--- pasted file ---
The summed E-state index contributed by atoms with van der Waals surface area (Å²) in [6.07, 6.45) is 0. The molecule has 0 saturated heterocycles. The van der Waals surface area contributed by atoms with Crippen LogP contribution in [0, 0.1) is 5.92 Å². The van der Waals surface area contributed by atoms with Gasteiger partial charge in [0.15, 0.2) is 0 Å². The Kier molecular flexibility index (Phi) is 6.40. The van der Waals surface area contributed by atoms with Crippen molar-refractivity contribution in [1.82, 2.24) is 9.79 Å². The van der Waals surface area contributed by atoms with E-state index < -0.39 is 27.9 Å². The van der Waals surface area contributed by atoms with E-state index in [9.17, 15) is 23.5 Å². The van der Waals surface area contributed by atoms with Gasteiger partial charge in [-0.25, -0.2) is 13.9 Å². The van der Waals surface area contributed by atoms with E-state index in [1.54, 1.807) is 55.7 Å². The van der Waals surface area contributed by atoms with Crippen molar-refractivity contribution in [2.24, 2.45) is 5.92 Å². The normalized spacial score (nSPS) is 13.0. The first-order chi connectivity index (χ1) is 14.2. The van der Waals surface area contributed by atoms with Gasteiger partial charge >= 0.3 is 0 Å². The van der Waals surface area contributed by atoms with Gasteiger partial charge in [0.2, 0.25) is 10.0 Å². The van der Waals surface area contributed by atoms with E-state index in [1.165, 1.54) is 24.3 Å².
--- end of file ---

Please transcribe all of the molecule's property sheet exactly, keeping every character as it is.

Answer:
The summed E-state index contributed by atoms with van der Waals surface area (Å²) in [6.07, 6.45) is 0. The molecule has 0 saturated heterocycles. The van der Waals surface area contributed by atoms with Crippen LogP contribution in [0, 0.1) is 5.92 Å². The van der Waals surface area contributed by atoms with Gasteiger partial charge in [0.15, 0.2) is 0 Å². The Kier molecular flexibility index (Phi) is 6.40. The van der Waals surface area contributed by atoms with Crippen molar-refractivity contribution in [1.82, 2.24) is 9.79 Å². The van der Waals surface area contributed by atoms with E-state index < -0.39 is 27.9 Å². The van der Waals surface area contributed by atoms with E-state index in [9.17, 15) is 23.5 Å². The van der Waals surface area contributed by atoms with Gasteiger partial charge in [-0.25, -0.2) is 13.9 Å². The van der Waals surface area contributed by atoms with E-state index in [1.54, 1.807) is 55.7 Å². The van der Waals surface area contributed by atoms with Crippen molar-refractivity contribution in [2.24, 2.45) is 5.92 Å². The normalized spacial score (nSPS) is 13.0. The first-order chi connectivity index (χ1) is 14.2. The van der Waals surface area contributed by atoms with Gasteiger partial charge >= 0.3 is 0 Å². The van der Waals surface area contributed by atoms with Gasteiger partial charge in [0.2, 0.25) is 10.0 Å². The van der Waals surface area contributed by atoms with E-state index in [1.165, 1.54) is 24.3 Å².